I hate boxes.
Well, sometimes anyway. Literal cardboard constructions that help you move items to and fro are excellent, but figurative boxes, constructed of binaries and dichotomies and expectations, terrify me.
I don’t want to get put in one of those boxes.
Every YouthWorks employee fills out an “Abrreviated Me” shortly after they are hired. It operates as a “get-to-know-you” sheet for your supervisor and contains all your basic personal information, questions about your favorite candies and TV shows, and a myriad of other trivia that a supervisor could possibly want to know about their understudy. But while most questions don’t irk me whatsoever, I’ve stared frustratingly at one question: “introvert or extrovert?”
This question terrifies me. There are qualities about me that are like an extrovert, but I also have traits of an introvert. I lean extrovert as I recharge by being social, but I much prefer close company to large groups. Similarly, I enjoy mind meeting new people, but to some degree can be tiring. The minute details of extroversion and introversion would continue to blur the lines of my identity and leave me an enigma. Consequently, no matter what I respond, my answer may be misleading.
If I answer extrovert there will be unexpected qualities of my character that were not anticipated, and so is true if I answer introvert.
This year I dropped introversion/extroversion conversation. I answered “ambivert” this year.
But that is just one box to escape. The Myers-Briggs personality contains three more dichotomies to avoid, and endless more that society would prescribe to individuals. Thinking of feeling? Sensing or intuition? Judging or perception? Oy vey!
We could admit that no person falls to the polar extremes of these dichotomies. No peoples exist with complete dominance of thinking over feeling or intuition over sensing. People are far more complex than the sixteen boxes we’ve constructed to organize a population. There is some degree of balance to each person’s personality and consequently an infinite number of unique boxes that people could be place in.
Personally, I could find a home in many of the boxes personalities defined by Myers-Briggs. I have feet in many boxes. Why would I sit down in a single box and submit to a myopia of personality when I can stand and see myself and the world for the complexity and individuality inherent within?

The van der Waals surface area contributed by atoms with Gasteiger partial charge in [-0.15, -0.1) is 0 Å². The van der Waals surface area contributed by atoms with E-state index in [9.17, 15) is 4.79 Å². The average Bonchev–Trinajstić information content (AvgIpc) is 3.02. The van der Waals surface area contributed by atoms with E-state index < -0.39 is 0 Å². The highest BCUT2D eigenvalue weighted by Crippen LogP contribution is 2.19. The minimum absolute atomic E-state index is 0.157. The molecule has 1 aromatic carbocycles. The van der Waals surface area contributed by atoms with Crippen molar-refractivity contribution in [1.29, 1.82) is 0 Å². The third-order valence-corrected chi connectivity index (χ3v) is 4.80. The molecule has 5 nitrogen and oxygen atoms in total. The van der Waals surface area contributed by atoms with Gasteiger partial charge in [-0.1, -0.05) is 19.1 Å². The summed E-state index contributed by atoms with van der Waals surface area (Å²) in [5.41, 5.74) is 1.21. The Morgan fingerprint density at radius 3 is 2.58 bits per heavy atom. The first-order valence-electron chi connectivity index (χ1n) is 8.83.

I don’t want to be told which box I fit in or subversively shoved into. I want to discover who I am and create my own box!
In his Patheos.com article “Magic and Myers-Briggs,” Marc Barnes states:
There is an infinite, qualitative difference between what we usually do and who we are. The test-result gives us the former, but can never give us the latter. I believe we suffer from an inordinate desire to ignore this fact. If the test can give us who we are, we can be freed from the responsibility of becoming who we are. Our identity will be told to us. Gone then, the crisis of the American denizen, who is without God, estranged from family, frightened of marriage, hollowed of culture, free from gender, ignorant of history, bored of patriotism, skeptical of ideology, divorced from the land and otherwise speedily running out of any identity-forming values. No longer is he reduced to a stutter over that question of personal identity — who are you? Now, through the test, he may answer in confidence, “told” with authority that he is a heterosexual, a moderate-conservative, an ENFP, a gift-giver and a bi-romantic tactile-learner with ADD and an IQ hardly worth mentioning.
Myers-Briggs does very little for us. It may tell us about ourselves, but in a very simplistic and narrow-minded construction. It may tell us about ourselves, but only in terms of what we are usually like. It may tell us what we are like, but ultimately only feeds us back our answers in a new form. It cannot tell us who we are. It cannot impart to us hopes and dreams, passions, romances or friendships.
But it can stifle those hopes and dreams and passions. It can create a self-fulfilling prophecy though as we buy into our man-made identity. As one learns that they “are” an extrovert, they may self-analyze and begin to act more like an extrovert under the ruse that that is “who they are.”
Lately Zimbio quizzes have risen to the forefront of my News Feed. Zimbio creates quizzes based on the Myers-Briggs and will match your personality type to the personality type of a character in a television show or movie. All of sudden I can find out characters “I am” from the Walking Dead, Mean Girls, Game of Thrones, Big Bang Theory, Toy Story, X-Men and countless more productions.
Ironic, really. I can be told who I am like, without ever really knowing who I am.
But I want to discover who I am, not who I am like. I want to write my own story, be my own character, and step outside of these boxes!
So get to know people, not boxes. Make your own box. Be unique.
Discover who you are.